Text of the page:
What is the Qui Tam provision of the False Claims Act?

Because the government is not able to uncover all instances of fraud that are committed against it, whistleblowers are able to file qui tam actions on the government’s behalf under the qui tam provision of the False Claims Act. The qui tam provision of the False Claims Act provides that whistleblowers who have knowledge of fraudulent claims that have been filed with the government may recover a percentage of the amounts that the government is able to collect from the whistleblowers’ qui tam actions. The attorneys at Swartz Swidler may help people to determine whether or not they have winnable qui tam lawsuits that they might file.

Why qui tam lawsuits are allowed

Congress enacted the qui tam provision of the False Claims Act because the government loses billions of dollars every year to fraud. People who have direct knowledge of fraud that has not been publicized may be able to file claims on behalf of the government. Qui tam lawsuits have helped the government to recover substantial amounts of money that have been lost because of Medicare fraud, Medicaid fraud, government contractor fraud and others. In 2016 alone, the U.S. Department of Justice reports that it recovered $4.7 billion in claims that were filed under the False Claims Act. While the recoveries are huge, it is estimated that the government only recovers about one-tenth of the amounts that it loses to fraud.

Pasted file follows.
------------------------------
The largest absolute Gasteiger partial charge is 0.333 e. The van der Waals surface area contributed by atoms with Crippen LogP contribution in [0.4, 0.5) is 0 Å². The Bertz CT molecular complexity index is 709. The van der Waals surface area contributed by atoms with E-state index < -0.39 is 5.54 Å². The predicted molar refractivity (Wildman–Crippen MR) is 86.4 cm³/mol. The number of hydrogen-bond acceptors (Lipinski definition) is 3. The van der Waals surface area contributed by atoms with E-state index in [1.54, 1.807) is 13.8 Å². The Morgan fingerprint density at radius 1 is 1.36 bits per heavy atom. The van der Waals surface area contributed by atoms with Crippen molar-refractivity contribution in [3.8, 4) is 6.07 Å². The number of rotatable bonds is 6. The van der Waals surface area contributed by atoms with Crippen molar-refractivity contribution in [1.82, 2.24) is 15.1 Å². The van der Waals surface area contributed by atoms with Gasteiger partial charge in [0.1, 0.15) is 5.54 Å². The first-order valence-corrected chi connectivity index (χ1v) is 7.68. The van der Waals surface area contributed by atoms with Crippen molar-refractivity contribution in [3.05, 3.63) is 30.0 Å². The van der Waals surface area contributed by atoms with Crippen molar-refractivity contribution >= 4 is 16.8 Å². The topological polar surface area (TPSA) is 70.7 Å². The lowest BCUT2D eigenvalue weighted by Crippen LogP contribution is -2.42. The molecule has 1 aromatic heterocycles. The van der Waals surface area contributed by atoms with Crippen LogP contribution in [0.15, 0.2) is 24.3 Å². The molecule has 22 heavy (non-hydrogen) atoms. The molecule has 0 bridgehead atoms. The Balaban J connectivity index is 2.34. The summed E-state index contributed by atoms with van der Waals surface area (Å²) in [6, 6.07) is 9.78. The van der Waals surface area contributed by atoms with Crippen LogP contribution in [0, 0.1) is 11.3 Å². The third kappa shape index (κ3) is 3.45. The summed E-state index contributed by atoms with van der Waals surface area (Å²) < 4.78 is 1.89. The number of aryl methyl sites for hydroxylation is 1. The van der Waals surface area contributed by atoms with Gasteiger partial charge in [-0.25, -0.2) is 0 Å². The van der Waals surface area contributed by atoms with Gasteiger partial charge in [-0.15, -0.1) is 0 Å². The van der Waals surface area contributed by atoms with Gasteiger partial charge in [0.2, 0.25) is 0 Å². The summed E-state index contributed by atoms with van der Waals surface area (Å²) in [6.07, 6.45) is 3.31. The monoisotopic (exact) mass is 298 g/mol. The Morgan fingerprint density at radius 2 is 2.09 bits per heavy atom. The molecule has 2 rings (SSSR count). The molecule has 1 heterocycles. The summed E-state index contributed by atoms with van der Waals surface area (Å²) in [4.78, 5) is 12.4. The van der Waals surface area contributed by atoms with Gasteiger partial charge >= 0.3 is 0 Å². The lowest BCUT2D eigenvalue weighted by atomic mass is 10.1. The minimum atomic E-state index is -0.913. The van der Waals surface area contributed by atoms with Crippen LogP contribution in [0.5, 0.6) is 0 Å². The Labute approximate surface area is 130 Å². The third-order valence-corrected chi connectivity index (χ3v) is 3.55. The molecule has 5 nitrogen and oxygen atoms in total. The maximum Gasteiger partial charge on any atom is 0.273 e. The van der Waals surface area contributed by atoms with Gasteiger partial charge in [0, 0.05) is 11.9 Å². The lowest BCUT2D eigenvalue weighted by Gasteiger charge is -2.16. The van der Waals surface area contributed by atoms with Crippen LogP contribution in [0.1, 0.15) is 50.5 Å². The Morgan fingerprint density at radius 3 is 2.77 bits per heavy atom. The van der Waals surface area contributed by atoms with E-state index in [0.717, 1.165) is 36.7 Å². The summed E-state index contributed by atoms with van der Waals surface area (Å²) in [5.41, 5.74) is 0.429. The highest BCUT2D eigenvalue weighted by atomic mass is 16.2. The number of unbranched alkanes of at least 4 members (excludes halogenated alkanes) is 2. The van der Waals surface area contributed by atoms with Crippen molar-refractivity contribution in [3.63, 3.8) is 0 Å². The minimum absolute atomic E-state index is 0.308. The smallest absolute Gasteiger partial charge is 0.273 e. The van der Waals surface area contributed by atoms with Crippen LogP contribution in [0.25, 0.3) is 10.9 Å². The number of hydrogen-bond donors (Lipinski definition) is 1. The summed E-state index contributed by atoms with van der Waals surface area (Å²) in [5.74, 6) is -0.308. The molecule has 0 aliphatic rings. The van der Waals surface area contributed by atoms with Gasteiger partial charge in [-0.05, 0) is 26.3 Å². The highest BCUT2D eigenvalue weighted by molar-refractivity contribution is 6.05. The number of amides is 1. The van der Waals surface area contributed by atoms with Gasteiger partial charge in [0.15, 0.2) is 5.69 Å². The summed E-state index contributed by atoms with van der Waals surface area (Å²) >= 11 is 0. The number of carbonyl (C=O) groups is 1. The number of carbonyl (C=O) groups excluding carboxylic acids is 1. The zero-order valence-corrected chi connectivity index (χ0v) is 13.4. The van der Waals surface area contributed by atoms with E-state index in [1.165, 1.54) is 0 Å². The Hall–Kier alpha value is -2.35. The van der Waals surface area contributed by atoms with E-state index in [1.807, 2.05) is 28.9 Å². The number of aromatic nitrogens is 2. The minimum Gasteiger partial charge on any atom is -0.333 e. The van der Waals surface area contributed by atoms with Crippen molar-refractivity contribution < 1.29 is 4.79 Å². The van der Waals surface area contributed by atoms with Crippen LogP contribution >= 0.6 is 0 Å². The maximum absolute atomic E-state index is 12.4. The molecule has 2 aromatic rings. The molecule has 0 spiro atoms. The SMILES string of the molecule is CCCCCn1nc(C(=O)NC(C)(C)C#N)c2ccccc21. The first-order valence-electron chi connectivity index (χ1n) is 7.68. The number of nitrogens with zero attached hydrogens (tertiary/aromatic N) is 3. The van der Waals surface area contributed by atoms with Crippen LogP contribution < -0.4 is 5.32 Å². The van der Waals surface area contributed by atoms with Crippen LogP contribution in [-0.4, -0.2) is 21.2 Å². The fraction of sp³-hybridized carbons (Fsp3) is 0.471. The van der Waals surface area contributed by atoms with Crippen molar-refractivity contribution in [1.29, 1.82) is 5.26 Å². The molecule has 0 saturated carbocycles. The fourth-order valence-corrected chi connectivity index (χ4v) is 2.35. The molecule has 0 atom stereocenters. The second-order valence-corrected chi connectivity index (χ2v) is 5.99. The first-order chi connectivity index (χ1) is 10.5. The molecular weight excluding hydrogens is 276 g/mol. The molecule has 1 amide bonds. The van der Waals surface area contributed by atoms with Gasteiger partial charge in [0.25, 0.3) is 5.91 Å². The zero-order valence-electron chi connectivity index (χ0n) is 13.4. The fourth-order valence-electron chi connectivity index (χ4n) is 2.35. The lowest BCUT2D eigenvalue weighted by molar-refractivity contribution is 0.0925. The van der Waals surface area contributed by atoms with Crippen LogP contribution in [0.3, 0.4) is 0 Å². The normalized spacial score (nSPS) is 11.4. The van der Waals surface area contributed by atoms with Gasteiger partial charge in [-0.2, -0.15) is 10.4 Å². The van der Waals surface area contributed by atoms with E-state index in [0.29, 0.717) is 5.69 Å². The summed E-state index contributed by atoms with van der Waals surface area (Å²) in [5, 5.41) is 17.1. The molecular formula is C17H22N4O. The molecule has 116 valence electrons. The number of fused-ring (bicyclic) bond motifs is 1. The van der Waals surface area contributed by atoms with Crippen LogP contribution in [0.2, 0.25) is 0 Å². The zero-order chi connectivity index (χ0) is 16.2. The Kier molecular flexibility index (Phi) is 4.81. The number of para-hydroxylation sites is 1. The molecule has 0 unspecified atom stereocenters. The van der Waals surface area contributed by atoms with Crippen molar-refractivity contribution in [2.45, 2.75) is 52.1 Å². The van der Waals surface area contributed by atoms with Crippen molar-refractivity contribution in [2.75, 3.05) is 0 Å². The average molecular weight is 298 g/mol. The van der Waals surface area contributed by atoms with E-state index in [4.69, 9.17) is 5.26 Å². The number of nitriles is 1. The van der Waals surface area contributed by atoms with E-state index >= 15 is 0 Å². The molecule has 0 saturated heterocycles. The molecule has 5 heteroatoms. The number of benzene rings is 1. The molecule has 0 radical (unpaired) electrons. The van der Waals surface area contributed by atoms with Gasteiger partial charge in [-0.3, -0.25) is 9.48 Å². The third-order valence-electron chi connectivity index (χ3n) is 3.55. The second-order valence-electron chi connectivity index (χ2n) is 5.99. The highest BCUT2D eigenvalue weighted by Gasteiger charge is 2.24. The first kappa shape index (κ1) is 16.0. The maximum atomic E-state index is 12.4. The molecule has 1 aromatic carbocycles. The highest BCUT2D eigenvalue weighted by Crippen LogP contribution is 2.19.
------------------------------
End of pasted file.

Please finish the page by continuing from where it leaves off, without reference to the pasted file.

How much can people recover in qui tam actions?

Relators, who are the people who file qui tam lawsuits, may recover money if the government succeeds in collecting the money that it is owed from the fraud that the relators have reported in their qui tam actions. The FCA provides that the relators may receive amounts that range from 15 to 30 percent of the total amount that the government collects. Your lawyers may negotiate the percentage that you might receive if your action is successful. Retaliation against whistleblowers is prohibited, but it often happens. You will want to undergo a risk vs. benefits analysis when you are deciding whether or not to file a qui tam action on the government’s behalf.

Contact Swartz Swidler

If you have inside knowledge of pervasive fraud that has been or is being committed against the government by a company, it is important for you to understand your rights before you file a qui tam action. Contact the experienced lawyers at Swartz Swidler to schedule your consultation.